During the colonization of the North American continent by Europeans, exchange of various goods occurred ever since first contact with the natives. The American Indians offered both tanned and untanned leather and fur of all kinds, but also meat, fish, pemmican, or even moccasins and other hand-made products. In return, Europeans offered rifles, knives, camping pots, needles, punches, thread, alcohol, but especially wool blankets, which the Indians really appreciated as they were more practical than the furs they generally used (blankets provided warmth even when wet).
According to historians, wool blankets played an important role in the Indian trade, representing about 60 percent of the volume of traded European goods. The French started to sell wool blankets to the Indians first (from about 1534), later also the Dutch and English. English blankets were considered the highest quality, surpassing those of the French. England at that time was the world hegemon in terms of wool and wool fabric production, both in volume and quality.
Blankets were manufactured in European factories in a wide range of sizes and weights, which brought a certain disorder to the trade. During the 17th century, French merchants tried to solve this situation by unifying and classifying individual dimensions and weights with the introduction of so-called “points”.
Points were narrow lines of woolen fiber dyed indigo (dark blue) or black, about 10-14 cm long, woven into the edge of the blanket. The number of lines determined the size and weight of the blanket. In addition to whole points, there were also half-length lines. The big advantage of the lines was that it was possible to know the size of a blanket even when it was folded (assuming the lines were visible).
The idea of the French was only partially put into practice. It was the English who finally perfected it – especially the English-owned Hudson’s Bay Company (HBC).
Hudson’s Bay Company (HBC)
The HBC was founded in 1670 as an English joint-stock company engaged in the fur trade. The company played a major role in the colonization of Canada and the United States of America. In particular, it was involved in building trading stations as well as in trading with Indians, buying fur from them and selling it on to the European market as a raw material.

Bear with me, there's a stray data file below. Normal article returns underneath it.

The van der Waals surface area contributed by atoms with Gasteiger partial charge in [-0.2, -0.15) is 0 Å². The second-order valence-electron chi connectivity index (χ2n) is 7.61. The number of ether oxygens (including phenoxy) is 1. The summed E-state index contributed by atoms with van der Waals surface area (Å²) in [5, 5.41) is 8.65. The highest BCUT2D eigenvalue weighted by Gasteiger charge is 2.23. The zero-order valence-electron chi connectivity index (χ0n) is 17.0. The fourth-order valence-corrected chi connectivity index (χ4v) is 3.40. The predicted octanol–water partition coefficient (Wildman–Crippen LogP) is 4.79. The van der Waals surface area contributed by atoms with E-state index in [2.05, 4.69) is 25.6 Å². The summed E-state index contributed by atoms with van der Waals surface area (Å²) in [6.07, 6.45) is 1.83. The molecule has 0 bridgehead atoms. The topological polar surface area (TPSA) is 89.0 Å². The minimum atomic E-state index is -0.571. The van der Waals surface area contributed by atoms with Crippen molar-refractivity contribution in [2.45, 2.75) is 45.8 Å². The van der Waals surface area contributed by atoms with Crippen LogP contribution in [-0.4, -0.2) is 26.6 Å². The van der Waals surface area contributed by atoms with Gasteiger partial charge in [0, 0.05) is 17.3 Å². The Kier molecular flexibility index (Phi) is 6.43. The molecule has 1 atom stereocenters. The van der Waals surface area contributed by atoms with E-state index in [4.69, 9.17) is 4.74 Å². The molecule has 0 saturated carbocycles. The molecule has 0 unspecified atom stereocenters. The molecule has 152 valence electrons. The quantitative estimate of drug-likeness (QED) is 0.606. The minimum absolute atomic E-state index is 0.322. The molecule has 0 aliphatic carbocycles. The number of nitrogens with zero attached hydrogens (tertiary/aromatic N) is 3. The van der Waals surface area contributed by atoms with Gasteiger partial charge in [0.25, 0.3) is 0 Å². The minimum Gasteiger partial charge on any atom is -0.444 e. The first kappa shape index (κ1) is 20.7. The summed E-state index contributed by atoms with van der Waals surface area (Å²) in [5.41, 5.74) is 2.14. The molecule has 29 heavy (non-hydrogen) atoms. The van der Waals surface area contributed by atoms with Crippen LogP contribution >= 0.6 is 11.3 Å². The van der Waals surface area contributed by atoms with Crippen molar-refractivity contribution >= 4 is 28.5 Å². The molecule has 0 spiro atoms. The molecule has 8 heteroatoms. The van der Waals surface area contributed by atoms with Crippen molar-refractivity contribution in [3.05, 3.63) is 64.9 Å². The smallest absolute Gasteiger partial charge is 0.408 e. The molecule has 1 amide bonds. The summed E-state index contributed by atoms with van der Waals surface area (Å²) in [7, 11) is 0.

In return, it sold necessary European goods such as rifles, camping pots, needles, threads, arrowheads, knives and blankets to the American Indians. The company did not produce these goods itself but ordered their production from manufacturers in England. Over time, HBC became the dominant power in the fur and Indian trade. It still exists today and owns a network of department stores in Canada.
The origin of Hudson’s Bay blankets
The company was supplying blankets to the Indians since its foundation in 1670, but its blankets were indistinguishable from those of competing suppliers. In 1779, the company decided to consolidate the wool blanket market. It took over the “points” system from the French and so could determine the exact size and weight of a blanket. The main novelty, however, was the introduction of a distinctive design, wide stripes of alternating color, mostly one on each edge. This is how the iconic Hudson’s Bay point blankets came into existence.
The oldest color variants included white blankets with a black, blue or scarlet strip at each edge, followed by indigo blue, green and red blankets with a black strip at each edge. White blankets were definitely the most widespread throughout the 19th century, probably because they were the least demanding to produce (there is no need to dye the white wool).
However, the most famous HB blankets are the white ones with four colored lines on each side – red, black, green and yellow. They first appeared in 1798, but at that time there was no standard for the width or color sequence of the lines, this decision was left up to the manufacturer. Only later in the 2nd half of the 19th century was the width standardized, as well as the spacing and color sequence of the individual color strips.
Besides individual points, there were also half-lines. During the 19th century there were blankets with 1, 1.5, 2, 2.5, 3.5 and 4 points. In the 20th century, 6 and 8 point blankets appeared. The standard of the individual line could vary over time, but they were roughly equivalent to the dimensions and weights of these measurements:
The company always took care to ensure the high quality of blankets; the wool came from English or New Zealand sheep and was dyed after the fibers were spun and before the weaving itself.
Some of the main suppliers of the HBC were English producers from Whitney in Oxfordshire, the most famous of which was the Thomas Empton Manufactory (founded in 1669), which supplied the company with blankets until 2004, when it ceased production. Around 1850, the demand for blankets increased so much that the company was forced to look for other suppliers, especially in Yorkshire.
The company is still selling HB blankets today. They are still made in England. The price of a 4-point blanket varies between 300-350 USD.
HB blanket products
HB blankets were not used only as blankets, various other products were also made from them. Blanket coats, called a “capote” were very popular. They were probably invented by the French during the 17th century. The Indians also wore coats made from HB blankets, which differed from the European ones only by design – the Indian coats were primitive and angular, while the European capote was tailor-made and sophisticated.
Other HB blanket products included leggings, shirts or breechclouts.